This week's biggest Winners & Losers

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This week's biggest Winners & Losers

Who's up and who's down this week?
June 4, 2020

First came the deadly coronavirus outbreak. Then came the death of George Floyd at the hands of the Minneapolis police, spurring widespread outrage and protests. What’s next? Some kind of constitutional crisis during the upcoming elections? Flooding of New York City wrought by climate change? A plague of biblical proportions? Given all the bleak headlines these days, we hope our Winners & Losers list elicits a few smiles. 

Jamaal Bowman

It's hard to imagine a Democratic congressional candidate easily pulling off an AOC-like victory against a longtime incumbent in the middle of a pandemic – but if anyone's got a chance, it may be Jamaal Bowman. First, a fellow progressive challenger dropped out and threw his support to Bowman. Then, the incumbent he's facing, Rep. Eliot Engel, was overheard saying at a press conference, “If I didn’t have a primary, I wouldn’t care.” The gaffe fueled more than $107,000 in contributions to Bowman's campaign that same day. The cherry on top? An endorsement from AOC herself.

Ruben Diaz Sr.

The bluest House district in America might go Rev. If the first public poll of the race to replace the retiring Rep. José Serrano in the South Bronx is to be believed, the anti-gay conservative Democratic member of the New York City Council is leading the field, with 22% support in the crowded race. Progressives have feared that outcome for more than a year, but this is fresh evidence that the cowboy-hatted councilman has taken the reins.

Zellnor Myrie & Diana Richardson

It can be hard to feel like a winner after getting pepper sprayed, but at least they can get some legislative revenge. State Sen. Zellnor Myrie and Assemblywoman Diana Richardson both got pepper sprayed by police while peacefully protesting the death of George Floyd at the hands of Minneapolis police. Myrie was even wearing a bright yellow shirt that said “Senator Myrie.” But unlike other protesters, Myrie and Richardson can use their positions (that police seemed unaware of) to directly vote for reforms that would make those very police more accountable for their actions. How many people can say that?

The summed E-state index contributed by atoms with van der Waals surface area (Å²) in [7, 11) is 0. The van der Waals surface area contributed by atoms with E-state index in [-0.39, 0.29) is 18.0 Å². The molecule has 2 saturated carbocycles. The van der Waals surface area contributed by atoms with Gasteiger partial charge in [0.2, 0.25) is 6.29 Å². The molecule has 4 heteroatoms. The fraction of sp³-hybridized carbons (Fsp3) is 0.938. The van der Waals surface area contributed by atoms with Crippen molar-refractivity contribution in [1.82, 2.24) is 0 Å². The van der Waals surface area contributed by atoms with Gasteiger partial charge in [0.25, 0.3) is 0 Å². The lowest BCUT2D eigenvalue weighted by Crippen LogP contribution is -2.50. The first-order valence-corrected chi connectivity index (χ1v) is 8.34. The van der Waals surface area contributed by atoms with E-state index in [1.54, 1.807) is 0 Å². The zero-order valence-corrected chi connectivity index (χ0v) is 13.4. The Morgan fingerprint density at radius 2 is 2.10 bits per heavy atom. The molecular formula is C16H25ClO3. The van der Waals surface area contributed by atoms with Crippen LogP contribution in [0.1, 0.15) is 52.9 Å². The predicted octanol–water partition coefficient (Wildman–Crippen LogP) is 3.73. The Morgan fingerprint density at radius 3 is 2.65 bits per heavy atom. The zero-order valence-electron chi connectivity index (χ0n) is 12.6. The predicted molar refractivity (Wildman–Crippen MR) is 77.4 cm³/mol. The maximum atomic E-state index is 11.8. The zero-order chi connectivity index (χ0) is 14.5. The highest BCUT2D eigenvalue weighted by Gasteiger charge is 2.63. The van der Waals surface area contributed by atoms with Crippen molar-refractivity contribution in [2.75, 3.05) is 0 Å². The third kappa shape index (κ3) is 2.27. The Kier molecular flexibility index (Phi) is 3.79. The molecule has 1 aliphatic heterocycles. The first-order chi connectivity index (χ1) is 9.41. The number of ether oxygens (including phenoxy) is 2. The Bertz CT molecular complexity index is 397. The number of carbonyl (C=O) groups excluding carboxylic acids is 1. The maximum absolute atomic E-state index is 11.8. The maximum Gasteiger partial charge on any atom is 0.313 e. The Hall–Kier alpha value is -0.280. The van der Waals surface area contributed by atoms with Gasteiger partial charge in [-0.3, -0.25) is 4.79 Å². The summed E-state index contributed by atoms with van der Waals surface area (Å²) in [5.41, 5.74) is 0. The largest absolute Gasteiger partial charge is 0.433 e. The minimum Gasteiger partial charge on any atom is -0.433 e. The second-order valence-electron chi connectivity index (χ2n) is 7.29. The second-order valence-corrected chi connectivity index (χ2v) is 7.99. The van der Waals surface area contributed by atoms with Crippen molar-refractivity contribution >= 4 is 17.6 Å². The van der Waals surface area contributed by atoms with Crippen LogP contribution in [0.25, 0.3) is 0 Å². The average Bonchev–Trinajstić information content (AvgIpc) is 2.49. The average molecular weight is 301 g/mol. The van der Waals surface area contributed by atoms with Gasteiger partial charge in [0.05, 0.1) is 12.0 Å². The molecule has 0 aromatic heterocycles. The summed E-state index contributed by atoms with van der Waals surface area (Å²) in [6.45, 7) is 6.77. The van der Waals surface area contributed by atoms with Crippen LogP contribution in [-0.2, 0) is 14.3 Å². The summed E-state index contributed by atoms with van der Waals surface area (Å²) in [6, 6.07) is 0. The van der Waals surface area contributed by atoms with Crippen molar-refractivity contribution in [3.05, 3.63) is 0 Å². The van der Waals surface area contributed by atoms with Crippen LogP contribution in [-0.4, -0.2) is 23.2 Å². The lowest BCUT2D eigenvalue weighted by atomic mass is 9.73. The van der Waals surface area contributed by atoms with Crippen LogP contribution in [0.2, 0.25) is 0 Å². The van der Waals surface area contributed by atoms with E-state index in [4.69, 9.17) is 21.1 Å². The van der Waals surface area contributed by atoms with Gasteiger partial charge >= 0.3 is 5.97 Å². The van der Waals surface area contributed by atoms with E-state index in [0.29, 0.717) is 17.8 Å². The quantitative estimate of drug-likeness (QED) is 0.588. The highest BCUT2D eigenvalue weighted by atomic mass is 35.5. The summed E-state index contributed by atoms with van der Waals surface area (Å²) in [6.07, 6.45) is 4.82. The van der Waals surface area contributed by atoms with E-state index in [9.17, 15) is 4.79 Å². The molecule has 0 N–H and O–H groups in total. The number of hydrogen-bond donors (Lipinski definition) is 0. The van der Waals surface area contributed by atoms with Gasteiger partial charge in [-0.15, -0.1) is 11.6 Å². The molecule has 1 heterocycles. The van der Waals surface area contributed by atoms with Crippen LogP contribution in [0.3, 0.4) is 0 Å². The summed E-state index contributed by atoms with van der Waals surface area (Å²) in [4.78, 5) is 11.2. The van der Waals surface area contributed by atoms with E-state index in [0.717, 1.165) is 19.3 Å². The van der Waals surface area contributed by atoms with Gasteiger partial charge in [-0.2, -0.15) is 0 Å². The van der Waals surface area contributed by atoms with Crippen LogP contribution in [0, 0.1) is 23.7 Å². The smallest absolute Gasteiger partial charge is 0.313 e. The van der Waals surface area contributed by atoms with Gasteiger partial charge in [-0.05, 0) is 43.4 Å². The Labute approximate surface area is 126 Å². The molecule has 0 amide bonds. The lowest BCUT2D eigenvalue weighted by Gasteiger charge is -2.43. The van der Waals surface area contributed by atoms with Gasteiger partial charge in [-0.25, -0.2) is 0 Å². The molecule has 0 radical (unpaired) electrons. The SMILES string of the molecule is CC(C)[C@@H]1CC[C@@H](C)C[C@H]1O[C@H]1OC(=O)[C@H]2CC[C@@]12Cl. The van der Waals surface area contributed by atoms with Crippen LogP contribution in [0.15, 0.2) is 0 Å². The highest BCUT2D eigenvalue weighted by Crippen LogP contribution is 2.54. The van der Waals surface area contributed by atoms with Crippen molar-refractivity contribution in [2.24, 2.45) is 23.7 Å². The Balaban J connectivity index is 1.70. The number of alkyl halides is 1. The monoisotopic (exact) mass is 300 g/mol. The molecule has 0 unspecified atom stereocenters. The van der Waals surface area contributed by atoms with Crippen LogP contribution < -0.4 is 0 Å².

Bill de Blasio

The cops that turned their back on him in 2014 are still mad. And now the police reform advocates have turned their backs on him too. Left or right, pro-police or anti-police, nobody is happy with how de Blasio’s NYPD have responded to the protests and rioting. That radical leftist who supported the Sandinistas in Nicaragua? The public advocate who campaigned against the evils of stop-and-frisk? He probably would have called for this mayor to resign.

Eliot Engel

Politicians may be derided as liars and equivocators, but a hot mic is one hell of a truth serum. Just ask Rep. Eliot Engel. At a news conference on police brutality protests in the Bronx, Engel was caught asking for a turn to speak, saying into a hot mic, “If I didn't have a primary, I wouldn’t care.” The comment, in the wake of nationwide protests against rampant police brutality and systemic racism, was taken as a slap in the face by many. Later in the week, Engel chose not to seek an endorsement from The New York Times after the paper published a widely panned guest op-ed calling for military deployment in response to protests – although maybe the congressman figured he wasn’t getting the paper’s support anyway.

Colinford Mattis

Talk about disorder in the court. Colinford Mattis, a corporate lawyer and Brooklyn community board member, is now facing federal charges for his part in setting an NYPD van ablaze with a thrown molotov cocktail during a recent protest. Sure, discussions at community board meetings can get heated, but this is our first time hearing about a board member using literal fire to air a grievance. Perhaps Mattis’ top-notch legal background will come in handy in his upcoming court proceedings.

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